Tag Archives: capitalism

Capitalism: burning down the house to roast a pig.

Inequality, one of capitalism’s chief products, has become in recent years the elephant in the room. But capitalism is the room itself and tends to be invisible. Largely thanks to Bernie Sanders and the undemonizing of “democratic socialism,” that may be changing. Capitalism reminds me of Charles Lamb’s apocryphal story about the discovery of roast […]

JUNKING JUNK MAIL?

In a world with so many big and possibly insoluble problems (cancer, climate, income inequality, religion), this seems a little thing. But it has the advantage of seeming doable, and probably has a connection to the big things. I hereby nominate junk mail reform for my short list of no-brainer improvements in the quality of […]

The Christmas revolution

It’s the best of times, it’s the worst of times. That paraphrase from that other Dickens novel pretty much sums up Christmastime. Christmas is full of contradictions, contrasts, conflict: some of the most dismal weather of the year vs. the demand to be jolly. The darkest month, the holiday lights. Death of the year but […]

Black Friday eating the Thanksgiving turkey

Forget about “The dingo ate your baby.” Black Friday is eating your Thanksgiving turkey. Thanksgiving has always had an unhealthy (and lord knows unsustainable) emphasis on consumption. But there has always been, along with the gobbling, a shot at some creative ritual, an element of mindfulness, rising to the occasion with heartfelt toasts. Sure, the […]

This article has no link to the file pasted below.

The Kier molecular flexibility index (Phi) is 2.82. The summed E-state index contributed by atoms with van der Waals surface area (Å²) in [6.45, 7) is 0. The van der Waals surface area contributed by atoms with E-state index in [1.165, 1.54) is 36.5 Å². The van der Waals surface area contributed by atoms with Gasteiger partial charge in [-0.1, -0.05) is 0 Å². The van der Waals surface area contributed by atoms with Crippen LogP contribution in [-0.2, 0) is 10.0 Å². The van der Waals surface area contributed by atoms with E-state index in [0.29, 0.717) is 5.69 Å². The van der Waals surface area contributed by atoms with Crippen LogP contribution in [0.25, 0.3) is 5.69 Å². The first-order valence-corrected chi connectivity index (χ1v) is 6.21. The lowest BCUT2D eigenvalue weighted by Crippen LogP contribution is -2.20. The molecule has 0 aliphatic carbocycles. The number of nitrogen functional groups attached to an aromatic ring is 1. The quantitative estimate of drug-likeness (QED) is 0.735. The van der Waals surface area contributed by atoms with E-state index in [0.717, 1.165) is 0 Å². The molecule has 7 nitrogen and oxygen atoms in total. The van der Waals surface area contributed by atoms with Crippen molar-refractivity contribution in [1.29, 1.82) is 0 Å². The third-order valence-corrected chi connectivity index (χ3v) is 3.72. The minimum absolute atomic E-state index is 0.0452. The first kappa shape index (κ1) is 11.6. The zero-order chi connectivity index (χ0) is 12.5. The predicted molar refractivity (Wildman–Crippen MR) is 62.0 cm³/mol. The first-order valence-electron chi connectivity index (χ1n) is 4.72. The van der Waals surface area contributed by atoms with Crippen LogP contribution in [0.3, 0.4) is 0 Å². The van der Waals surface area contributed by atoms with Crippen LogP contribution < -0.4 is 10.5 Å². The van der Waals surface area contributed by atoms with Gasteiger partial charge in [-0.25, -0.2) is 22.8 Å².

Ken Burns’ America: is there another one?

I assume a lot of us spent a lot of the evenings of last week watching Ken Burns’ latest American saga, “The Roosevelts.” By linking Teddy Roosevelt with his relatives Eleanor and FDR, “The Roosevelts” tells a story of our country covering more than a century— a lot more, if you think of us as […]

Michael Moore’s story of capitalism: the only one?

Speaking, as I was in a recent column, about stories of our nations’ meaning, stories we can—or cannot–imagine being taught in the schools, or without embarrassment telling our children. In 2009 I did a column about Michael Moore’s movie with the ironic title, “Capitalism: a Love story.” This movie is the most powerful and inspirational […]

Money versus votes

I wonder how many of our votes the Koch brothers and friends could buy directly, by offering, say, $1000 paid directly to voters for switching our votes in the midterm election? What would it take? $100? Maybe they don’t have to spend that much. I must say I find it depressing news that we are […]

The Christmas revolution [op-ed Cape Cod Times, 24 December 2013]

It’s the best of times, it’s the worst of times. That paraphrase from that other Dickens novel pretty much sums up Christmastime. Christmas is full of contradictions, contrasts, conflict: some of the most dismal weather of the year vs. the demand to be jolly. The darkest month, the holiday lights. Death of the year but […]

The logic of super-taxing the super-rich [op-ed CCT 19 March 2013}

I have to admit that I’m puzzled by the amount of sympathy for the very wealthy. Not everybody is prepared to feel their pain, as the re-election of Obama, with his interest in raising taxes modestly on the 1% ,would suggest. But what about the Republicans and their constituents who seem so reluctant to exact […]

The politics of Christmas [op-ed CCT 11 December 2012]

Christmas has the reputation of being apolitical, above the fray. Maybe a lot of us are seeing this season as a welcome relief from the intense election season just past, or the struggles in Washington. As if. Dickens’ beloved “A Christmas Carol” pretty well lays it out. Scrooge loses his m iserly ways and in […]